What about the adage 'write what you are passionate about'? If an author isn't following the current, is it harder to get picked up by an agency?

  6. Good questions!

    Judy: a venti is only for days when I'm really tired. I've tried to cut back on my caffeine intake.

    Anonymous: Yes, we do discuss writers that we're considering signing on. We like to get feedback on book ideas.

    Sam: A lot of times the ideas we're discussing are nonfiction, and yes, we do pass those ideas on to our writers. We also come up with ideas for fiction, both broad ("you should write some paranormal romance") to specific ("how about writing a novel based on this news story"). In the end, though, I'll always tell a writer to write their passion. If it isn't enjoyable, it's not worth doing. And, unless you're stuck on a dead trend, one that was formerly popular but no longer is, I don't think it hurts your chances of finding an agent. We’d rather find a new trend than follow old ones.

  7. I'm astonished less by how busy your day is and more by the fact that some of those things only get an hour allotment. Any number of those tasks seem like they could take all day. Yikes!

  8. Other than between the hours of 7:22 a.m. and 7:15 p.m., our days are identical.

    I noticed your life is very much like the folks in movies and television... no potty breaks!!! That's gotta kill!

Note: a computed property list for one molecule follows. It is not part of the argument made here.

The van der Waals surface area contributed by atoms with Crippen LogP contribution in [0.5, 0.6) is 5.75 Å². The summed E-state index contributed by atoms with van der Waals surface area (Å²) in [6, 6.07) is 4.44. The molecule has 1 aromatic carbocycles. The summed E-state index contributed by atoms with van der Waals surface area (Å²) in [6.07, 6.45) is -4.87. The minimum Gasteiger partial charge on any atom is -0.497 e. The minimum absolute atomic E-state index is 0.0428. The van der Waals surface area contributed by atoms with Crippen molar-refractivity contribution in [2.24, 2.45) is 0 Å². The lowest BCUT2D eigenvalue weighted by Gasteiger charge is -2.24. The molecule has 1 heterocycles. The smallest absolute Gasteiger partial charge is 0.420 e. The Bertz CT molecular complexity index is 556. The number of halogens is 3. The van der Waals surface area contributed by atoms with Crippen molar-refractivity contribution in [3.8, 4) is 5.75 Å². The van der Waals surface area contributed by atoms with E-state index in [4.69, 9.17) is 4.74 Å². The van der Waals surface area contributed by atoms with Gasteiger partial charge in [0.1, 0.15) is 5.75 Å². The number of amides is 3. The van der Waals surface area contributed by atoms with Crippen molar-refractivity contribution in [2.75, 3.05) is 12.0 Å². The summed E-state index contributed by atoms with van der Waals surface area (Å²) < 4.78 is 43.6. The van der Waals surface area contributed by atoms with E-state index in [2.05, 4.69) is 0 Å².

Seriously, I do envy you. To love a job is rare these days, then to be good at it, as well... very nice;-)

  9. Geez, Michael, I knew you were a busy man, but daaaaamn! If I stop emailing you for two weeks, could you work in a spa day somewhere in there? ;)

  10. A spa day sounds lovely, Heather, but I could squeeze that in and still get e-mails from you!

  11. This is a tremendous post for those of us on the other end of the agent/writer relationship. I agree with what Richelle said. You must be very focused to knock out those items in such short segments of time. Thanks for the insight.

  12. I'm tired and I only read about your day!! Keep on truckin'!

  13. Well, you do an amazing job. If it were possible for me to admire you more, I absolutely would. :)

  14. Michael, you forgot something!

    10AM-6:30PM - talk authors down from tall buildings and then inspire the the hell out of them.


  15. Hi Michael,

    What does 'vet contracts' mean?

  16. Don't forget to call your mother!


  17. This sounds almost as hectic as the life I had as a reporter for Newsday. Glad I left that job to become a writer;)

  18. Aww, I hope you play with your kitty, too, and not just feed her morning and night. Kitties need quality time!

    Your post was very informative and interesting. Thanks!

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  20. I am totally amazed at your commitment to your work. That's the sign of a professional and, also, of a quality human being. I wish you lots of luck.